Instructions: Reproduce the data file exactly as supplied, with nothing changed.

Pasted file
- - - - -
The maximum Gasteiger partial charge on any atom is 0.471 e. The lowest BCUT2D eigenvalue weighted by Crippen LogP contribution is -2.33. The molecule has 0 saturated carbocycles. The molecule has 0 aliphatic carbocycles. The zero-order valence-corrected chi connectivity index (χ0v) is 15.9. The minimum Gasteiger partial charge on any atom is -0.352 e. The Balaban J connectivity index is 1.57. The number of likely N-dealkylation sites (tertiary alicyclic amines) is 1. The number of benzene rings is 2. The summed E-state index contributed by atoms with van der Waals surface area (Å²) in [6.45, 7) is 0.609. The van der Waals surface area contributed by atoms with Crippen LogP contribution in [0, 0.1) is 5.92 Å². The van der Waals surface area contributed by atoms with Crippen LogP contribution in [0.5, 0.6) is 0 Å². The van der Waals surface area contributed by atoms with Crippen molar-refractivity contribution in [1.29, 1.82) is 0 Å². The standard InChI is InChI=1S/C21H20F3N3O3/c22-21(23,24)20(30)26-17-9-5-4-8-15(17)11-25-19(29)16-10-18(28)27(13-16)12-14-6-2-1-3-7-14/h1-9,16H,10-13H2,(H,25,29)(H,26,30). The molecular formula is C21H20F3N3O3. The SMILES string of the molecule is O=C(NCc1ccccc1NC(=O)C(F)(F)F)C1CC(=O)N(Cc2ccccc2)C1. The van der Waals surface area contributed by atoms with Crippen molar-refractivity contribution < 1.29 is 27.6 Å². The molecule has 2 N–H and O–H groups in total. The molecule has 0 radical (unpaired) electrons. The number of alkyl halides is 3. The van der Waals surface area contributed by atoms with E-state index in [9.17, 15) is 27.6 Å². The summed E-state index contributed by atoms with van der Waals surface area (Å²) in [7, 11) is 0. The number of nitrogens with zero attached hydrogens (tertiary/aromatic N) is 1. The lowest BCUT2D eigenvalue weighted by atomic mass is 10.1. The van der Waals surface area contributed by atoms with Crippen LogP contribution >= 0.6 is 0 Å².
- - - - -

The maximum Gasteiger partial charge on any atom is 0.471 e. The lowest BCUT2D eigenvalue weighted by Crippen LogP contribution is -2.33. The molecule has 0 saturated carbocycles. The molecule has 0 aliphatic carbocycles. The zero-order valence-corrected chi connectivity index (χ0v) is 15.9. The minimum Gasteiger partial charge on any atom is -0.352 e. The Balaban J connectivity index is 1.57. The number of likely N-dealkylation sites (tertiary alicyclic amines) is 1. The number of benzene rings is 2. The summed E-state index contributed by atoms with van der Waals surface area (Å²) in [6.45, 7) is 0.609. The van der Waals surface area contributed by atoms with Crippen LogP contribution in [0, 0.1) is 5.92 Å². The van der Waals surface area contributed by atoms with Crippen LogP contribution in [0.5, 0.6) is 0 Å². The van der Waals surface area contributed by atoms with Crippen molar-refractivity contribution in [1.29, 1.82) is 0 Å². The standard InChI is InChI=1S/C21H20F3N3O3/c22-21(23,24)20(30)26-17-9-5-4-8-15(17)11-25-19(29)16-10-18(28)27(13-16)12-14-6-2-1-3-7-14/h1-9,16H,10-13H2,(H,25,29)(H,26,30). The molecular formula is C21H20F3N3O3. The SMILES string of the molecule is O=C(NCc1ccccc1NC(=O)C(F)(F)F)C1CC(=O)N(Cc2ccccc2)C1. The van der Waals surface area contributed by atoms with Crippen molar-refractivity contribution < 1.29 is 27.6 Å². The molecule has 2 N–H and O–H groups in total. The molecule has 0 radical (unpaired) electrons. The number of alkyl halides is 3. The van der Waals surface area contributed by atoms with E-state index in [9.17, 15) is 27.6 Å². The summed E-state index contributed by atoms with van der Waals surface area (Å²) in [7, 11) is 0. The number of nitrogens with zero attached hydrogens (tertiary/aromatic N) is 1. The lowest BCUT2D eigenvalue weighted by atomic mass is 10.1. The van der Waals surface area contributed by atoms with Crippen LogP contribution >= 0.6 is 0 Å².